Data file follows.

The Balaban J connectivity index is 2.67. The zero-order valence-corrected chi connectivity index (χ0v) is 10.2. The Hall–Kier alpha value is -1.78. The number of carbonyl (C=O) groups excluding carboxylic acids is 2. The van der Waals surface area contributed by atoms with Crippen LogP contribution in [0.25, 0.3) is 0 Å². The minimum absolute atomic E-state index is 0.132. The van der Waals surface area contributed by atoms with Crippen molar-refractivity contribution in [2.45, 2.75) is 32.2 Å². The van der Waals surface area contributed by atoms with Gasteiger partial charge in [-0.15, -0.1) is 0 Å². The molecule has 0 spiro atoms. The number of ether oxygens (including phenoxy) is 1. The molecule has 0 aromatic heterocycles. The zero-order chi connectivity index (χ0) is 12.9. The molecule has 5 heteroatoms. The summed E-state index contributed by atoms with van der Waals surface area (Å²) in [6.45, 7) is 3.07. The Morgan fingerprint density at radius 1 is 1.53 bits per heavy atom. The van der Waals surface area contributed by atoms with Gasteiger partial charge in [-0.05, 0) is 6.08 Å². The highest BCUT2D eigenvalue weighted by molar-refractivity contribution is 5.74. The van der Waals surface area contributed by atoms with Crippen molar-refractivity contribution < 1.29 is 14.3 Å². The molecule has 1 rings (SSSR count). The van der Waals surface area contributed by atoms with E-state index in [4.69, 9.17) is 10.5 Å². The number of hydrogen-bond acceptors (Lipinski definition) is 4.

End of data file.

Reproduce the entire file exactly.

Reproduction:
The Balaban J connectivity index is 2.67. The zero-order valence-corrected chi connectivity index (χ0v) is 10.2. The Hall–Kier alpha value is -1.78. The number of carbonyl (C=O) groups excluding carboxylic acids is 2. The van der Waals surface area contributed by atoms with Crippen LogP contribution in [0.25, 0.3) is 0 Å². The minimum absolute atomic E-state index is 0.132. The van der Waals surface area contributed by atoms with Crippen molar-refractivity contribution in [2.45, 2.75) is 32.2 Å². The van der Waals surface area contributed by atoms with Gasteiger partial charge in [-0.15, -0.1) is 0 Å². The molecule has 0 spiro atoms. The number of ether oxygens (including phenoxy) is 1. The molecule has 0 aromatic heterocycles. The zero-order chi connectivity index (χ0) is 12.9. The molecule has 5 heteroatoms. The summed E-state index contributed by atoms with van der Waals surface area (Å²) in [6.45, 7) is 3.07. The Morgan fingerprint density at radius 1 is 1.53 bits per heavy atom. The van der Waals surface area contributed by atoms with Gasteiger partial charge in [-0.05, 0) is 6.08 Å². The highest BCUT2D eigenvalue weighted by molar-refractivity contribution is 5.74. The van der Waals surface area contributed by atoms with Crippen molar-refractivity contribution < 1.29 is 14.3 Å². The molecule has 1 rings (SSSR count). The van der Waals surface area contributed by atoms with E-state index in [4.69, 9.17) is 10.5 Å². The number of hydrogen-bond acceptors (Lipinski definition) is 4.